The identifying feature of the Ki-61 Hei (which was a short-nose model) is of course the 20 Mauser cannon, which makes it easy to recognise in pictures. On the wing and a small circular inspection hatch will need to be scribed in as this is missed in all artwork and drawings:

 

Ki-61-I_Hei_wing_cannon_hatch.jpg

 

 

The standard interior colour for the Ki-61-I Hei is grey-green (not RLM 79 Sandgelb or anything like that), although some early production models may have had blue-grey or even a mix of both. AK RC328 is a good match for the grey-green and MRP 417 for the blue-grey. Please note that all Ki-61-I Heis were delivered in bare metal, so any camouflage will be field applied and most likely dark green. From memory I can't think of any Ki-61-I Heis with solid camouflage, but it's quite likely they did exist but I'll need to check my references.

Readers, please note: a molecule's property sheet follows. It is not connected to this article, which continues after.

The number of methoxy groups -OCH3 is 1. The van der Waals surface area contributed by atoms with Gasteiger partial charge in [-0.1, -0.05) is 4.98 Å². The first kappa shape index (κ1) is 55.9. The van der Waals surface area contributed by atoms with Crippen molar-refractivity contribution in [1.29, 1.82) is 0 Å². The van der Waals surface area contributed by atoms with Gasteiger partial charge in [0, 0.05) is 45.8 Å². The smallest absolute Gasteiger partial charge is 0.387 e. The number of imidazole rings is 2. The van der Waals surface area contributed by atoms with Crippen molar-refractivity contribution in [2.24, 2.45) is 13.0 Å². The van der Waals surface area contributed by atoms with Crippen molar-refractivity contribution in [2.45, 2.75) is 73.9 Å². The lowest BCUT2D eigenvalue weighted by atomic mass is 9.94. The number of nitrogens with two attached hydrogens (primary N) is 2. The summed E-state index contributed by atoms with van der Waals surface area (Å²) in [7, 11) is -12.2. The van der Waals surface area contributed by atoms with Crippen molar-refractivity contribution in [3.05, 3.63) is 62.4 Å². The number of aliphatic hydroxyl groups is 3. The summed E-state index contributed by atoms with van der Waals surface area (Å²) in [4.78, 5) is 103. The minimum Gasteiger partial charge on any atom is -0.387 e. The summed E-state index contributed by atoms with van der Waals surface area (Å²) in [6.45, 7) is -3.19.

About the venturi tube, only a select few aircraft of leading pilots of the 244th Sentai were equipped with this. Indeed Kobayashi's #295 and Kuroe's #88 had them (although the latter had it removed together with the field camo in the winter of 1944/45). It's said they were installed for use with an experimental gyro gunsight, but I've found no evidence of the latter and a standard Type 100 Army reflector sight appears to be installed in both. The venturi itself is a license-built copy of the USAAC AN5807-1 (Type B-4A), which was also produced by Sperry amongst others. An accurate 3D-printed resin version of this was recently released by Luminaero (product U003x032).